for row in bad_fresh:
print(critics[y == 1].quote.iloc[row])
print("")

```
```

**Exercise:**

- Using your best trained classifier, predict the freshness of the following sentence: *'This movie is not remarkable, touching, or superb in any way'*
- Is the result what you'd expect? Why (not)?

```
In [18]:
```#your turn
text = pd.DataFrame([['CNN','rotten',0,'CNN','This movie is not remarkable, touching, or superb in any way','CNN',222,'CNN']],
columns=['critic','fresh','imdb','publication','quote','review_date','rtid','title'])
all_dataset = pd.concat([critics,text])
vectorizer = CountVectorizer(min_df=best_min_df)
X, y = make_xy(all_dataset, vectorizer)
all_dataset.tail()
prob = classifier.predict(X)[-1]
print(prob)
# Since I used the best_min_df for my classifier, I did expect
# the probability to be greatly improved to be closer to 100%

```
```

TF-IDF stands for

`Term-Frequency X Inverse Document Frequency`

.

In the standard `CountVectorizer`

model above, we used just the term frequency in a document of words in our vocabulary. In TF-IDF, we weight this term frequency by the inverse of its popularity in all documents. For example, if the word "movie" showed up in all the documents, it would not have much predictive value. It could actually be considered a stopword. By weighing its counts by 1 divided by its overall frequency, we downweight it. We can then use this TF-IDF weighted features as inputs to any classifier. **TF-IDF is essentially a measure of term importance, and of how discriminative a word is in a corpus.** There are a variety of nuances involved in computing TF-IDF, mainly involving where to add the smoothing term to avoid division by 0, or log of 0 errors. The formula for TF-IDF in `scikit-learn`

differs from that of most textbooks:

where $n_{td}$ is the number of times term $t$ occurs in document $d$, $\vert D \vert$ is the number of documents, and $\vert d : t \in d \vert$ is the number of documents that contain $t$

```
In [19]:
```# http://scikit-learn.org/dev/modules/feature_extraction.html#text-feature-extraction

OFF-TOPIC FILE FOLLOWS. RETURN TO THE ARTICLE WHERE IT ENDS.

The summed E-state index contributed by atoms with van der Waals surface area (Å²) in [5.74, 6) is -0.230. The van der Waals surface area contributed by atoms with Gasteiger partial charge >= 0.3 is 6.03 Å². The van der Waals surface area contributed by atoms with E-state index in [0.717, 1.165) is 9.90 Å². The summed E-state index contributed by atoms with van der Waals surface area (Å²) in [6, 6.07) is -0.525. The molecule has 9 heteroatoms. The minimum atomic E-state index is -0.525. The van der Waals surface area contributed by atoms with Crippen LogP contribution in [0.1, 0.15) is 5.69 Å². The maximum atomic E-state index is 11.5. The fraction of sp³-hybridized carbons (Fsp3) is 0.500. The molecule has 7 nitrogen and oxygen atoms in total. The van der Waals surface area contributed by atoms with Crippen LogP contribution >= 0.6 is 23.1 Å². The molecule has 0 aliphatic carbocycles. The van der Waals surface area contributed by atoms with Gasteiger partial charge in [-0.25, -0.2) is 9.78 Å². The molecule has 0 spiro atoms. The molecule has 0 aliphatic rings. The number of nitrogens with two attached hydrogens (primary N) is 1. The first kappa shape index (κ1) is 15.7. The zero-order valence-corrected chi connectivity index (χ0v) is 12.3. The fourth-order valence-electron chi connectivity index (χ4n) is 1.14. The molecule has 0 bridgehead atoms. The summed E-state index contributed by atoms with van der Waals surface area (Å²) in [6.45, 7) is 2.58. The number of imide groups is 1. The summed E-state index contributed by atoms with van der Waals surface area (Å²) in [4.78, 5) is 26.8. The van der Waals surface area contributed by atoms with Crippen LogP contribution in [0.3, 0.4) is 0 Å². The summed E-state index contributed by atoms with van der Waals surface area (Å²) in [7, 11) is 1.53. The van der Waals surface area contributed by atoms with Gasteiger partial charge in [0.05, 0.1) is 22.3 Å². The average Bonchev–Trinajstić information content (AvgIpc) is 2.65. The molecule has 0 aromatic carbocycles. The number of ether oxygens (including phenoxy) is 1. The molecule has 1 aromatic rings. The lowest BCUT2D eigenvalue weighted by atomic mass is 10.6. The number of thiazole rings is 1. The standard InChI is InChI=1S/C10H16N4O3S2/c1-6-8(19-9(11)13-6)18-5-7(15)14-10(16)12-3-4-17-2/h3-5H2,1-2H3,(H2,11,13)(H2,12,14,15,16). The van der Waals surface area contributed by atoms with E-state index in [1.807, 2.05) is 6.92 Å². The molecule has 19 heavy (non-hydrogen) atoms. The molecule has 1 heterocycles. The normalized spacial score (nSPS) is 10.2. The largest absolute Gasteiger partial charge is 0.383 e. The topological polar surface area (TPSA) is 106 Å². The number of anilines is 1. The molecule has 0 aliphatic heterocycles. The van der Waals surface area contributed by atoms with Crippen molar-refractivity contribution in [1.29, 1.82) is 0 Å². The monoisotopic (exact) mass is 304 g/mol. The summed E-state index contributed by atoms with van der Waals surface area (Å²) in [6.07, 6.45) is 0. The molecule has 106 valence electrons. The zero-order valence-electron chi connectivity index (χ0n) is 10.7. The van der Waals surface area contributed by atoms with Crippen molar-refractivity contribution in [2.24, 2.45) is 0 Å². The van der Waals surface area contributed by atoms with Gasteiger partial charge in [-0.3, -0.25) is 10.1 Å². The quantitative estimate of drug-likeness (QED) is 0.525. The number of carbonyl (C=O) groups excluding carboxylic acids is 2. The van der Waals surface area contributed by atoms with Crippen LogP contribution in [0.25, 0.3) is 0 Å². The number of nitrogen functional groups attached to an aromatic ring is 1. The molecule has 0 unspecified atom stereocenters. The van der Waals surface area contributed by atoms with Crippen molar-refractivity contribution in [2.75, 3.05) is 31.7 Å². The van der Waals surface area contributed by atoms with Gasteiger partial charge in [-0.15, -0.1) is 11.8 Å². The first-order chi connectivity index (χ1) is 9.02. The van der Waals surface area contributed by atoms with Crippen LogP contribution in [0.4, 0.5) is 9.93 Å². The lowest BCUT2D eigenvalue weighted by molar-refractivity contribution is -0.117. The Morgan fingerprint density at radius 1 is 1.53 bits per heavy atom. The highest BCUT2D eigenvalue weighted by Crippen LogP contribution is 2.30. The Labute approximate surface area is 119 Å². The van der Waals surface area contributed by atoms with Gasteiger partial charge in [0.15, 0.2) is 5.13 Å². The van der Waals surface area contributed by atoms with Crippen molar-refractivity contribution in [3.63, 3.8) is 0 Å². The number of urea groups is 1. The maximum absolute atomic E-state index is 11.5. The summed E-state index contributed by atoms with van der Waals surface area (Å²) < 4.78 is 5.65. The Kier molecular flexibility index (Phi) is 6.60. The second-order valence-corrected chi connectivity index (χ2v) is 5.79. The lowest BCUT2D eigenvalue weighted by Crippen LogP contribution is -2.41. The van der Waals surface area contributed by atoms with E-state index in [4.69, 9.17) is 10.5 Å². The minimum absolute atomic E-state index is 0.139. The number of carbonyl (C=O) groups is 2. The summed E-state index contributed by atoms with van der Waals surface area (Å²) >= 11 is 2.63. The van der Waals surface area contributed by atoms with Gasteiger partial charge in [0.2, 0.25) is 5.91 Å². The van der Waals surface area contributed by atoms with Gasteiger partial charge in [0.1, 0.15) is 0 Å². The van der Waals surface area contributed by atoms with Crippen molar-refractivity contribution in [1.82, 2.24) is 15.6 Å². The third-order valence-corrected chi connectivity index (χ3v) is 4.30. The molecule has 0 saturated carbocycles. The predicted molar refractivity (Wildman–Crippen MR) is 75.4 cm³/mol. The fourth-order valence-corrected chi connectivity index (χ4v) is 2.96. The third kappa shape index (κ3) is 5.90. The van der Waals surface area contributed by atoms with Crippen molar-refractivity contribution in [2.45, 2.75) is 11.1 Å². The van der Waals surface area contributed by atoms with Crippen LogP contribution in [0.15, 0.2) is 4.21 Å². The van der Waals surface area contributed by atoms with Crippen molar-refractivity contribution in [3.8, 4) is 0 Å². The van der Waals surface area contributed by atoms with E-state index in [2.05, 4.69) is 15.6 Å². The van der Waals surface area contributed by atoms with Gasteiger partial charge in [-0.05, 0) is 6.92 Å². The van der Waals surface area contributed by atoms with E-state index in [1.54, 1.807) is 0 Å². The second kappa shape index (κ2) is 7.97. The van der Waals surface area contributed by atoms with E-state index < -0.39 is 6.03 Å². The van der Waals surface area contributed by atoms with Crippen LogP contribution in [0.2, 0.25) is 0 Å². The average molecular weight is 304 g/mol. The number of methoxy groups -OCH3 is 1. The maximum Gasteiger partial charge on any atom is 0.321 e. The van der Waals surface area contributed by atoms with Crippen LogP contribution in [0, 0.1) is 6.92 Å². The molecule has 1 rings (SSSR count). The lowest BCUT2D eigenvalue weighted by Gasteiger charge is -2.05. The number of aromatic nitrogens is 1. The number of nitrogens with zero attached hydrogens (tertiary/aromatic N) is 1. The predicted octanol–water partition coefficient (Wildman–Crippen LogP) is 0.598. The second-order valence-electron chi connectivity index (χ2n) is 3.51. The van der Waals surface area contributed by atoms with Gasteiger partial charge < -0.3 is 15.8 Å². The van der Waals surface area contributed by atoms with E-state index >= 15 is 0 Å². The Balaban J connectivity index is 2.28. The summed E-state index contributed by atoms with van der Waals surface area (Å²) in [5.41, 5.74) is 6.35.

# http://scikit-learn.org/dev/modules/classes.html#text-feature-extraction-ref
from sklearn.feature_extraction.text import TfidfVectorizer
tfidfvectorizer = TfidfVectorizer(min_df=1, stop_words='english')
Xtfidf=tfidfvectorizer.fit_transform(critics.quote)

There are several additional things we could try. Try some of these as exercises:

- Build a Naive Bayes model where the features are n-grams instead of words. N-grams are phrases containing n words next to each other: a bigram contains 2 words, a trigram contains 3 words, and 6-gram contains 6 words. This is useful because "not good" and "so good" mean very different things. On the other hand, as n increases, the model does not scale well since the feature set becomes more sparse.
- Try a model besides Naive Bayes, one that would allow for interactions between words -- for example, a Random Forest classifier.
- Try adding supplemental features -- information about genre, director, cast, etc.
- Use word2vec or [Latent Dirichlet Allocation](https://en.wikipedia.org/wiki/Latent_Dirichlet_allocation) to group words into topics and use those topics for prediction.
- Use TF-IDF weighting instead of word counts.

**Exercise:** Try a few of these ideas to improve the model (or any other ideas of your own). Implement here and report on the result.

```
In [20]:
```# Your turn
# Build a Naive Bayes model that uses TF-IDF weighting instead of word counts.
from sklearn.feature_extraction.text import TfidfVectorizer
tfidfvectorizer = TfidfVectorizer(min_df=1, stop_words='english')
Xtfidf=tfidfvectorizer.fit_transform(critics.quote)
X, y = make_xy(critics, tfidfvectorizer)
xtrain=X[mask]
ytrain=y[mask]
xtest=X[~mask]
ytest=y[~mask]
clsf = MultinomialNB(alpha=best_alpha).fit(xtrain, ytrain)
# your turn.
# Print the accuracy on the test and training dataset
training_accuracy = clsf.score(xtrain, ytrain)
test_accuracy = clsf.score(xtest, ytest)
print("Accuracy on training data: %0.2f" % (training_accuracy))
print("Accuracy on test data: %0.2f" % (test_accuracy))

```
```